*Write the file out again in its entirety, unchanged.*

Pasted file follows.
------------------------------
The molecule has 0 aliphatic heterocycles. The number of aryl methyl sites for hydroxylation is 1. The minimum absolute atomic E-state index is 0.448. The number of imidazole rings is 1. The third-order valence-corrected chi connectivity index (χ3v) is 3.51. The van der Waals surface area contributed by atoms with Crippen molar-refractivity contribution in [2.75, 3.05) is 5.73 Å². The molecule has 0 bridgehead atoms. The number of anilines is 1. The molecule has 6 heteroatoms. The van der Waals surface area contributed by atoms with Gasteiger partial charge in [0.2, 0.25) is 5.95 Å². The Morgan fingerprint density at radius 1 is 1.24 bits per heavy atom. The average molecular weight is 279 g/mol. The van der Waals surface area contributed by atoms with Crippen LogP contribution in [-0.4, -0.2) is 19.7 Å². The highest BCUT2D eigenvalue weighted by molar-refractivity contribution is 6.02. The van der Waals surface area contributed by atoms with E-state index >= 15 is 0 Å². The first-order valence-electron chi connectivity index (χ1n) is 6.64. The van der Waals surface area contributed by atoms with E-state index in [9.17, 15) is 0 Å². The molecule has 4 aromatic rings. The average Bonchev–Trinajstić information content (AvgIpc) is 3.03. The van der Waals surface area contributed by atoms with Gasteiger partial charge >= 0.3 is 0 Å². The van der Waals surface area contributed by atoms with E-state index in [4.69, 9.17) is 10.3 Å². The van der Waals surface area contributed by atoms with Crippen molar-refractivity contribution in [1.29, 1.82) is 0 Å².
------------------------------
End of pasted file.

The molecule has 0 aliphatic heterocycles. The number of aryl methyl sites for hydroxylation is 1. The minimum absolute atomic E-state index is 0.448. The number of imidazole rings is 1. The third-order valence-corrected chi connectivity index (χ3v) is 3.51. The van der Waals surface area contributed by atoms with Crippen molar-refractivity contribution in [2.75, 3.05) is 5.73 Å². The molecule has 0 bridgehead atoms. The number of anilines is 1. The molecule has 6 heteroatoms. The van der Waals surface area contributed by atoms with Gasteiger partial charge in [0.2, 0.25) is 5.95 Å². The Morgan fingerprint density at radius 1 is 1.24 bits per heavy atom. The average molecular weight is 279 g/mol. The van der Waals surface area contributed by atoms with Crippen LogP contribution in [-0.4, -0.2) is 19.7 Å². The highest BCUT2D eigenvalue weighted by molar-refractivity contribution is 6.02. The van der Waals surface area contributed by atoms with E-state index >= 15 is 0 Å². The first-order valence-electron chi connectivity index (χ1n) is 6.64. The van der Waals surface area contributed by atoms with E-state index in [9.17, 15) is 0 Å². The molecule has 4 aromatic rings. The average Bonchev–Trinajstić information content (AvgIpc) is 3.03. The van der Waals surface area contributed by atoms with Gasteiger partial charge >= 0.3 is 0 Å². The van der Waals surface area contributed by atoms with E-state index in [4.69, 9.17) is 10.3 Å². The van der Waals surface area contributed by atoms with Crippen molar-refractivity contribution in [1.29, 1.82) is 0 Å².